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Watching brief

Reflections on Human Rights, Law, and Justice

Julian Burnside

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Scribe Publications
27 October 2008
The first decade of the 21st century has seen a sharp decline in respect for human rights and the international rule of law. The legal conventions of the new realpolitik seem to owe more to Guantanamo than Geneva. Australia has tarnished its reputation in the field of human rights, through its support for illegal warfare, its failure to honour international conventions, its refusal to defend its citizens against secret rendition and illegal detention, and its introduction of secretive anti-sedition legislation and draconian anti-terror laws.

In Watching Brief, noted lawyer and human rights advocate Julian Burnside articulates a sensitive and intelligent defence of the rights of asylum seekers and refugees, and the importance of protecting human rights and maintaining the rule of law. He takes us on a fascinating tour of some of the world's most famous trials, where the outcome has often turned on prejudice, complacency, chance, or (more promisingly) the tenacity of supporters and the skill of advocates. Burnside also looks at the impact of significant recent cases - including those involving David Hicks, Jack Thomas, and Van Nguyen - on contemporary Australian society.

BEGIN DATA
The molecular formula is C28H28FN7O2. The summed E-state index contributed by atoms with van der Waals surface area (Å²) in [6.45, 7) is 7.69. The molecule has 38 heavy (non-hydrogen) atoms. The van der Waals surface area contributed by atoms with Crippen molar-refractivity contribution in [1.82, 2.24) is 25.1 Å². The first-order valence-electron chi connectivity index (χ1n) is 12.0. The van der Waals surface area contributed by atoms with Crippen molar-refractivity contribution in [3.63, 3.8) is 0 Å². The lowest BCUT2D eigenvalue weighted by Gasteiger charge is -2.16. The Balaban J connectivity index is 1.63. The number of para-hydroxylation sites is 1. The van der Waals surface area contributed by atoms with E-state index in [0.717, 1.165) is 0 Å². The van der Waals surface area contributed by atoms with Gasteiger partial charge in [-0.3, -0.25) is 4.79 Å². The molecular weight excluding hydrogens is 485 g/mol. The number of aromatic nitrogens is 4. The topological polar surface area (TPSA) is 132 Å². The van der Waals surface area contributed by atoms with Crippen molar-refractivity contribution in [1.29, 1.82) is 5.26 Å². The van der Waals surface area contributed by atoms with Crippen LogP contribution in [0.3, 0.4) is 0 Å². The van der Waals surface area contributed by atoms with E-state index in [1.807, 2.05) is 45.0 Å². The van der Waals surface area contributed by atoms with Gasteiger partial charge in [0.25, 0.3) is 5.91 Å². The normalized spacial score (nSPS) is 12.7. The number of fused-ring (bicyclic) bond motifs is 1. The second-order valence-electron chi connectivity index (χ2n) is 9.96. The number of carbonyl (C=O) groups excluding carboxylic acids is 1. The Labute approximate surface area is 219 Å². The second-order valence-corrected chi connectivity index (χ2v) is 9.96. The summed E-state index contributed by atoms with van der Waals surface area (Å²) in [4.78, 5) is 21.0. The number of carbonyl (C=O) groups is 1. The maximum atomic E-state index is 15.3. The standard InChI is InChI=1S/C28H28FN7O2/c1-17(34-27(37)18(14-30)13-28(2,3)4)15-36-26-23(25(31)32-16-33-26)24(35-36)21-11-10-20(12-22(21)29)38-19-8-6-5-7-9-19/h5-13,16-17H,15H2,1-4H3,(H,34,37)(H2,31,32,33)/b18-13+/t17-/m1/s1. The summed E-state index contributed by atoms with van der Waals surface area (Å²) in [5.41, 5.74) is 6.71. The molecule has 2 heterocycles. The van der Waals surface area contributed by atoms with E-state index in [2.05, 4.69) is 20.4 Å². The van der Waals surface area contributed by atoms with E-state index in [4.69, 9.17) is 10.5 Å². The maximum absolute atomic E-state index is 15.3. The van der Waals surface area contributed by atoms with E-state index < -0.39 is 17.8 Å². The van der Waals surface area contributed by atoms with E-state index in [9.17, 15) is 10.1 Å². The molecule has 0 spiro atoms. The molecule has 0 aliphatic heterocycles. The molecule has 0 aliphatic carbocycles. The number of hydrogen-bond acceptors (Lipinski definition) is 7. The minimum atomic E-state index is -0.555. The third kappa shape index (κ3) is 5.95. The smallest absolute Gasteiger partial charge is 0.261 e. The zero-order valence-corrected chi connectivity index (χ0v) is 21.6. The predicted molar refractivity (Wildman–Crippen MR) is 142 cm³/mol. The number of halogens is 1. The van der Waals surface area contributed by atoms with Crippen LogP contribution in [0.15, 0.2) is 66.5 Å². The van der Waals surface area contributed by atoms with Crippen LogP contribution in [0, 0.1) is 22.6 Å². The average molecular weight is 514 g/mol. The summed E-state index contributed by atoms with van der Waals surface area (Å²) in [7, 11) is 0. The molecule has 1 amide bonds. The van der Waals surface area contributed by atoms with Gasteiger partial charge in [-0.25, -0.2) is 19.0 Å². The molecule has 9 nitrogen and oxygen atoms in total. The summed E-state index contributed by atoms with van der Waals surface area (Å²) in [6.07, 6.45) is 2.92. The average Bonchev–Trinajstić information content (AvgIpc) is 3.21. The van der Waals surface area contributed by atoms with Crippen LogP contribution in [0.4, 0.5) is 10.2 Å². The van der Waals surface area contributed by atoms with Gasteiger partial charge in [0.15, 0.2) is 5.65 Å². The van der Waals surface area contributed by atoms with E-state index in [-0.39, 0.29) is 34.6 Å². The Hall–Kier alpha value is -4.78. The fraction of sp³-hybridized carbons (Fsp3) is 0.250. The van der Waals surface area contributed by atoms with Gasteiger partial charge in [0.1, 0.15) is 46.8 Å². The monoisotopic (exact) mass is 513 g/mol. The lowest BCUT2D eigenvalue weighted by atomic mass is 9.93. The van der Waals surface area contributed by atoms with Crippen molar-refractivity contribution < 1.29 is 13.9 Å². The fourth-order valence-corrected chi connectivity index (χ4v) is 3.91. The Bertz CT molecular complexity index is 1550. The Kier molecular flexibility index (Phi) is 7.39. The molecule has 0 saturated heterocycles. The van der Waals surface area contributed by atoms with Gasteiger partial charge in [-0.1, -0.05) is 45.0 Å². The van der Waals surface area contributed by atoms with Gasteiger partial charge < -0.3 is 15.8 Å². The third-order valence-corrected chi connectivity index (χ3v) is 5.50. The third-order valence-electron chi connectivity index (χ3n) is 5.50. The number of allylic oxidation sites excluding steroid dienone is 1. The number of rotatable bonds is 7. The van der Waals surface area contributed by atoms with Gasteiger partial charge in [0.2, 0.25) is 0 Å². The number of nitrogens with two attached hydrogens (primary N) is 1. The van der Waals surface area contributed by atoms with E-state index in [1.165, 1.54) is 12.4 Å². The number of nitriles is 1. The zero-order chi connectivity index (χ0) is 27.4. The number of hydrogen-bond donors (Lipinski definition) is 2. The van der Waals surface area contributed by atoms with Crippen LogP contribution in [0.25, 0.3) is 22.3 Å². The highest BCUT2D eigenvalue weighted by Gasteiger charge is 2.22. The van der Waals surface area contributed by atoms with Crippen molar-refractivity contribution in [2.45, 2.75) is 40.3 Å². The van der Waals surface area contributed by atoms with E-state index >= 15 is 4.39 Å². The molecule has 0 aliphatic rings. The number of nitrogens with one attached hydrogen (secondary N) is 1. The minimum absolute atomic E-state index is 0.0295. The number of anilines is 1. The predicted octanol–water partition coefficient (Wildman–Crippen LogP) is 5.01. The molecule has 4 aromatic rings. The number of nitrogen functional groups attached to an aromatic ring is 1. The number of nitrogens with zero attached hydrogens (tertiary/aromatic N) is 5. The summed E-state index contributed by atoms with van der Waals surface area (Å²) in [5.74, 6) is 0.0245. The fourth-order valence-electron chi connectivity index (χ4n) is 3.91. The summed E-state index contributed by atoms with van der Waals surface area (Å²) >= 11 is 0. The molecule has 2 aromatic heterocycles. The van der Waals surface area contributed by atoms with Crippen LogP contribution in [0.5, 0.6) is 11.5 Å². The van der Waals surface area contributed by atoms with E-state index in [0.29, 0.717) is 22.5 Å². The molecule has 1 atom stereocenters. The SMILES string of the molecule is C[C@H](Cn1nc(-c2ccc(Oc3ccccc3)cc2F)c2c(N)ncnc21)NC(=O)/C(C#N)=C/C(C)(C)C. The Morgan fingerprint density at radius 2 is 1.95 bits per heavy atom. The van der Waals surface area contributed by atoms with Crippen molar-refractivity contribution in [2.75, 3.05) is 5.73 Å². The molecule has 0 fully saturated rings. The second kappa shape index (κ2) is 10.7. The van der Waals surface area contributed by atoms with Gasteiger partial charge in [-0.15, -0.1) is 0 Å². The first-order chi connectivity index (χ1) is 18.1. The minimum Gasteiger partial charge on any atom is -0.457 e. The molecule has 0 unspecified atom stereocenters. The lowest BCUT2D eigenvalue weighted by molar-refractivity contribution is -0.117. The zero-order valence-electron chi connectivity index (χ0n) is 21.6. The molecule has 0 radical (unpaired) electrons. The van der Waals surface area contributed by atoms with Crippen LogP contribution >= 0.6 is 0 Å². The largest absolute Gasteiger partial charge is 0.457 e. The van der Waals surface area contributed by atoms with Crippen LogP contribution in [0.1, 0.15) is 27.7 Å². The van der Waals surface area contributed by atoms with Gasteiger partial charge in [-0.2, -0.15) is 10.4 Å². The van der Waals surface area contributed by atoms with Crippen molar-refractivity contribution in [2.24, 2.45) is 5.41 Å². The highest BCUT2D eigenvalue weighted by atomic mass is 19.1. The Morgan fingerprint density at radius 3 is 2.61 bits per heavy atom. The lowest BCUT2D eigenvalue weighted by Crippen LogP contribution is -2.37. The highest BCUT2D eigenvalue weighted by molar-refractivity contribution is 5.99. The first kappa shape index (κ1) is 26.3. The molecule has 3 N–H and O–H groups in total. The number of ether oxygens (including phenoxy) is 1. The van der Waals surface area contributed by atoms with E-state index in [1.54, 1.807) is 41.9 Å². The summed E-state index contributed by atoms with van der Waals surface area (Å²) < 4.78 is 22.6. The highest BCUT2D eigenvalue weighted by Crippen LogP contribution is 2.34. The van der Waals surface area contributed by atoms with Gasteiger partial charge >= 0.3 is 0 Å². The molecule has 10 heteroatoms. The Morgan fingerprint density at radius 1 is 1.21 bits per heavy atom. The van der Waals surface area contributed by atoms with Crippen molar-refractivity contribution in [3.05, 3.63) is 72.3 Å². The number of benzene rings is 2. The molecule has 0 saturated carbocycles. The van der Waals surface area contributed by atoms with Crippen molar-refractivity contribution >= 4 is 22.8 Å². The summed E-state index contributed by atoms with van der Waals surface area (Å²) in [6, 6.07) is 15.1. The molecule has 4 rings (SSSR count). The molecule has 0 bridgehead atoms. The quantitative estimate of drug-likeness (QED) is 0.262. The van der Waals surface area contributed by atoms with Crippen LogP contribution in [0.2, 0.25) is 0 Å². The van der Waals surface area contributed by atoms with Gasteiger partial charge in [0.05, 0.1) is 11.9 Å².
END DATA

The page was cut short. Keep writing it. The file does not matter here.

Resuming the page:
By:   Julian Burnside
Imprint:   Scribe Publications
Country of Publication:   Australia
Dimensions:   Height: 197mm,  Width: 129mm,  Spine: 23mm
Weight:   278g
ISBN:   9781921372360
ISBN 10:   1921372362
Pages:   320
Publication Date:   27 October 2008
Audience:   General/trade ,  College/higher education ,  ELT Advanced ,  Primary
Format:   Paperback
Publisher's Status:   Active

Reviews for Watching brief: Reflections on Human Rights, Law, and Justice

Watching Brief is cool and rational, providing uncomfortable detail in succinct prose. . . . a brief that deserves a wide audience and careful judgment. --Glyn Davis, vice-chancellor, University of Melbourne


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